“Dear girlie, I’m sorry to have to tell you that Mrs. Blythe isn’t home,” said Miss West, sympathetically. “She went to Avonlea to-day and isn’t coming back till the last of the week.”
Faith’s lip quivered.
“Then I might as well go home again,” she said miserably.
“I suppose so—unless you think you could bring yourself to talk it over with me instead,” said Miss Rosemary gently. “It is such a help to talk things over. I know. I don’t suppose I can be as good at understanding as Mrs. Blythe—but I promise you that I won’t laugh.”
“You wouldn’t laugh outside,” hesitated Faith. “But you might—inside.”
“No, I wouldn’t laugh inside, either. Why should I? Something has hurt you—it never amuses me to see anybody hurt, no matter what hurts them. If you feel that you’d like to tell me what has hurt you I’ll be glad to listen. But if you think you’d rather not—that’s all right, too, dear.”
Faith took another long, earnest look into Miss West’s eyes. They were very serious—there was no laughter in them, not even far, far back. With a little sigh she sat down on the old pine beside her new friend and told her all about Adam and his cruel fate.
Rosemary did not laugh or feel like laughing. She understood and sympathized—really, she was almost as good as Mrs. Blythe—yes, quite as good.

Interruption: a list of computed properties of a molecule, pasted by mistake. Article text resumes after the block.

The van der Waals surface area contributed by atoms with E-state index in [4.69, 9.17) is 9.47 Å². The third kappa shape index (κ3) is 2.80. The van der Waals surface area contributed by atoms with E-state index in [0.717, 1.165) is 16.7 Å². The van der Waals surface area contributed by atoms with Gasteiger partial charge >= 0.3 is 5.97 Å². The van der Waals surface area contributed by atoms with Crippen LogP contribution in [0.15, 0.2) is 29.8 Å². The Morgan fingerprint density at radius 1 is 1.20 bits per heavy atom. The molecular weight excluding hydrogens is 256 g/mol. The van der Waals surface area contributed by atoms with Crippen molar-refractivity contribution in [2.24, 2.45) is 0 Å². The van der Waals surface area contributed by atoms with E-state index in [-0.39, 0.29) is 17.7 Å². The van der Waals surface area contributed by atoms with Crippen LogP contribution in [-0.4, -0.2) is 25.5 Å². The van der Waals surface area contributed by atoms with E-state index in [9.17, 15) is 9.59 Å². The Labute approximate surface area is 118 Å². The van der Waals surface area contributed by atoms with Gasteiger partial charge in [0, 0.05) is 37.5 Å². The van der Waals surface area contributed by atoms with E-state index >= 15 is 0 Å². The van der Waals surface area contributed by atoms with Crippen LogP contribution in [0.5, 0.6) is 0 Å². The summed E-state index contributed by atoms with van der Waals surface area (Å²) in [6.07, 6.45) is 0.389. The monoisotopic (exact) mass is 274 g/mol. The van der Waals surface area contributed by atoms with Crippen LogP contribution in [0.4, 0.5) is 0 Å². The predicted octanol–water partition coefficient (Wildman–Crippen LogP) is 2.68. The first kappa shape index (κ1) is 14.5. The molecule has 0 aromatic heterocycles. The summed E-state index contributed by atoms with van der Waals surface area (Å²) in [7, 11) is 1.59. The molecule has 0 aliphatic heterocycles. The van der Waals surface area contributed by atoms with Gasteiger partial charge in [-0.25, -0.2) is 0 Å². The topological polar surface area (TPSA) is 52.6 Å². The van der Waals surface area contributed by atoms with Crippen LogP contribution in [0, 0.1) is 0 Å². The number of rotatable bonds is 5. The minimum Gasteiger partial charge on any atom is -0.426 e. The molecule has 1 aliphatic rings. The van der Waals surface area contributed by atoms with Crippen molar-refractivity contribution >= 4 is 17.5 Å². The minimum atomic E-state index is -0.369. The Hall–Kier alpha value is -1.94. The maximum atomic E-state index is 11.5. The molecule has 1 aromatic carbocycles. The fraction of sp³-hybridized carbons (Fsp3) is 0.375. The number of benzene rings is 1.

“Mr. Perry is a minister, but he should have been a butcher,” said Faith bitterly. “He is so fond of carving things up. He enjoyed cutting poor Adam to pieces. He just sliced into him as if he were any common rooster.”
“Between you and me, Faith, I don’t like Mr. Perry very well myself,” said Rosemary, laughing a little—but at Mr. Perry, not at Adam, as Faith clearly understood. “I never did like him. I went to school with him—he was a Glen boy, you know—and he was a most detestable little prig even then. Oh, how we girls used to hate holding his fat, clammy hands in the ring-around games. But we must remember, dear, that he didn’t know that Adam had been a pet of yours. He thought he was just a common rooster. We must be just, even when we are terribly hurt.”
“I suppose so,” admitted Faith. “But why does everybody seem to think it funny that I should have loved Adam so much, Miss West? If it had been a horrid old cat nobody would have thought it queer. When Lottie Warren’s kitten had its legs cut off by the binder everybody was sorry for her. She cried two days in school and nobody laughed at her, not even Dan Reese. And all her chums went to the kitten’s funeral and helped her bury it—only they couldn’t bury its poor little paws with it, because they couldn’t find them. It was a horrid thing to have happen, of course, but I don’t think it was as dreadful as seeing your pet eaten up. Yet everybody laughs at me.”
“I think it is because the name ‘rooster’ seems rather a funny one,” said Rosemary gravely. “There is something in it that is comical. Now, ‘chicken’ is different. It doesn’t sound so funny to talk of loving a chicken.”